In my youth smoking was not seen as the social scourge it has become.
You could smoke anywhere. Everyone had ashtrays in the house, because if you didn’t smoke your guests did. Athletes smoked. Doctors smoked. Politicians smoked. Entertainers smoked. Even some pastors smoked, but only in those “liberal” churches. Or perhaps Christian Reformed. The health consequences of smoking were known, but those findings were relatively new and not completely understood by society.
These days smoking is akin to leprosy. Smokers are shunned in polite society. You can no longer smoke in restaurants, arenas or airplanes. Good role models do not smoke. To buy cigarettes, which are kept under lock and key in the stores that still sell them, you have to show proof of age. Gone are the days when children could buy a pack of cigarettes for 50 cents.
Which is why I was quite surprised last month when wandering through the town of Bad Krozingen, Germany, to discover a cigarette machine on a street corner.
I remember cigarette machines from my youth. You frequently found them in restaurants or gas stations. It was a convenient way for the retailer to have the product available without having to do the transactions. Select your brand and package size, put in your coins and light up. I think they may have even disgorged a matchbook for a penny. I’m not sure of that – I never used one of the machines.
Cigarette machines are long gone here of course. There is no way to control who is making the purchase, and since we don’t sell tobacco to minors, the machines vanished long ago. I guess it is for the same reason we don’t have vending machines selling beer. (At the hostel I stayed at in Brussels a few years ago you could get a can of beer from the same machine you got your can of Coke from.)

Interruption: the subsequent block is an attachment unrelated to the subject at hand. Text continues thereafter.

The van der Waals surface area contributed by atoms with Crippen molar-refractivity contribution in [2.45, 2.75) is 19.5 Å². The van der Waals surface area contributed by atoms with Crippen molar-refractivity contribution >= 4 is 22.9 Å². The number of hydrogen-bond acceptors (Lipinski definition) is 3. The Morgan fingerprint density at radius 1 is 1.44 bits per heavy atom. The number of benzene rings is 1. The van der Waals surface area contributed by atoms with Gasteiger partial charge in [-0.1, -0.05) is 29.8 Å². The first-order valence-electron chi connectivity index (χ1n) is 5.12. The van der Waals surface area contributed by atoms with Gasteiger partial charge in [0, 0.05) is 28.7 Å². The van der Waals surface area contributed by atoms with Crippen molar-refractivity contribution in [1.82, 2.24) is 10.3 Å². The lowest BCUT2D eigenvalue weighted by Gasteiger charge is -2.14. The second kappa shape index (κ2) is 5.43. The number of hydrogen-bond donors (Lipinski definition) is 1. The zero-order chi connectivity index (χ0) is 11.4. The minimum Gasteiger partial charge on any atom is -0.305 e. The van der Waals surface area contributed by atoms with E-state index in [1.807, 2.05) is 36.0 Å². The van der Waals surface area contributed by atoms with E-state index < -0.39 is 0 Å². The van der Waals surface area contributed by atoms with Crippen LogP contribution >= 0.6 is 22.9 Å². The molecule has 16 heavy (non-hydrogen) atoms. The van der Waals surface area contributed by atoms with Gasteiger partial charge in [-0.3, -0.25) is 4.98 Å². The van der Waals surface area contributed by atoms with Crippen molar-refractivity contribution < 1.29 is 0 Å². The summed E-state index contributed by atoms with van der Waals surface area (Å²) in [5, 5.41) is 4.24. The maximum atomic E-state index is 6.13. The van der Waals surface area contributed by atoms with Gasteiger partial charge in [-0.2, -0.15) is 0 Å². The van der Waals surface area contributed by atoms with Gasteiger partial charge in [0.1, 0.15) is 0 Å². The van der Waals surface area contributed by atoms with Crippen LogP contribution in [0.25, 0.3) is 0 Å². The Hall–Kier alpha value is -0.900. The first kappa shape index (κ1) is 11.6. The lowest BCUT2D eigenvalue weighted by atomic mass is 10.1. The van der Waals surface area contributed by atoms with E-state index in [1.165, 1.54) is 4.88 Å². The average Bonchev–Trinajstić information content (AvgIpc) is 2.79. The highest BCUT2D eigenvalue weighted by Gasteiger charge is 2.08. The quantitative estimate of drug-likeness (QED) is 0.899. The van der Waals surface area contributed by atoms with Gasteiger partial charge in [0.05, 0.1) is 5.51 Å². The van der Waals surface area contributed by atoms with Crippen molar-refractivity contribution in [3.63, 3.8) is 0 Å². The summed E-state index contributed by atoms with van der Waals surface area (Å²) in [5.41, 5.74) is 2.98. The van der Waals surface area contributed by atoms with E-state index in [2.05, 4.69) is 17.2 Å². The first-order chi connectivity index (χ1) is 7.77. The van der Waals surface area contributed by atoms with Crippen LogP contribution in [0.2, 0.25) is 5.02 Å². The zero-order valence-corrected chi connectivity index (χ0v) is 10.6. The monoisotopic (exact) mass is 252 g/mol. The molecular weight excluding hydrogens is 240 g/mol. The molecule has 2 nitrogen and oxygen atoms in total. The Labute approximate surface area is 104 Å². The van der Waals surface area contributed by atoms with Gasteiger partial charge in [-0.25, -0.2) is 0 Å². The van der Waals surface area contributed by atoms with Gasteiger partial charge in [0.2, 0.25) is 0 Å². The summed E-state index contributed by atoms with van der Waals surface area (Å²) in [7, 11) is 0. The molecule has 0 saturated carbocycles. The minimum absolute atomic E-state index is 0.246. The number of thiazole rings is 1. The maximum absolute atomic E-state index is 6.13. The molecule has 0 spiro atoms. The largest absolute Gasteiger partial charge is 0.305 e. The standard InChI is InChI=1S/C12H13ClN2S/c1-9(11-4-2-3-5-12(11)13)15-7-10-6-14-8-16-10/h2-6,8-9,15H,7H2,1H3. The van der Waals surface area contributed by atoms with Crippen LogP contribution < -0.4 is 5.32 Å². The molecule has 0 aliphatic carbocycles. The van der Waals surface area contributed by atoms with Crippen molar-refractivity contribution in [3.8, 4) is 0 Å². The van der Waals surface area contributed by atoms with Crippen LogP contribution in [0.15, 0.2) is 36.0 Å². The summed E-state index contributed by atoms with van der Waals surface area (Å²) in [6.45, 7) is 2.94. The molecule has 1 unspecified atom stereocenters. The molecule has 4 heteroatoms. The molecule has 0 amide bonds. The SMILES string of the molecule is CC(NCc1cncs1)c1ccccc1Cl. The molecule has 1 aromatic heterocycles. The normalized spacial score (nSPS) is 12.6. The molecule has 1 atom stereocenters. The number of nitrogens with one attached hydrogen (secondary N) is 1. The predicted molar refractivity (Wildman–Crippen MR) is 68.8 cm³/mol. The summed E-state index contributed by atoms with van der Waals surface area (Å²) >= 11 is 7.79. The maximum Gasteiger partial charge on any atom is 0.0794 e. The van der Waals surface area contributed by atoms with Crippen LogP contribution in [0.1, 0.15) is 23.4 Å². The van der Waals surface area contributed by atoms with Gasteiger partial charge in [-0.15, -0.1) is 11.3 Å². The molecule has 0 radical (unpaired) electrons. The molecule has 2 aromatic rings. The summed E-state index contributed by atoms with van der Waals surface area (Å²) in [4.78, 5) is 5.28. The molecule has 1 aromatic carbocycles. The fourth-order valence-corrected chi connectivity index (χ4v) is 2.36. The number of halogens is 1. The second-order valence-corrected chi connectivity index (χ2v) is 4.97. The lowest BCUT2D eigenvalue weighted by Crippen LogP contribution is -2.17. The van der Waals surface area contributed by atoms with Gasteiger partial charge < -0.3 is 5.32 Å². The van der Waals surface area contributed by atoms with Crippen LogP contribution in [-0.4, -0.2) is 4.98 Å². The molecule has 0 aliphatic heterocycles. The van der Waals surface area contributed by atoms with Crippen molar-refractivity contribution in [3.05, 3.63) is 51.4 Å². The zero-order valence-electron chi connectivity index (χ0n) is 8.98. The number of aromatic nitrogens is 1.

My first thought on seeing this particular machine on the street corner was that it was an old one that somehow had never been removed. From a distance it looked a little weather beaten.
But as I walked through the town I noticed another cigarette vending machine, then another. They looked newer and quite functional.
Which set me to wondering. What is to stop minors from buying cigarettes from these devices? Obviously nothing. Why does the government allow these machines to exist? Are there no rules about underage smoking?
In Canada we restrict cigarette sales to adults, yet most smokers start (and become addicted) before they are of legal age. I suspect that the restrictions add a “cool” factor to smoking. Why else would you want to inhale a bunch of carcinogens that you create by sticking a burning plant in your mouth?
Maybe Germany has discovered that easing access to tobacco lowers youth smoking rates. If it isn’t taboo, then there is no need for youthful rebellion. If that is true, it’s an interesting approach.
Being lazy, I’m not going to look up how they approach the issue of smoking in Germany. I’ll leave that to you if you want to know more. But it was interesting to see vending machines that I thought had been consigned to the history books long ago. Different cultures do things differently even in the West.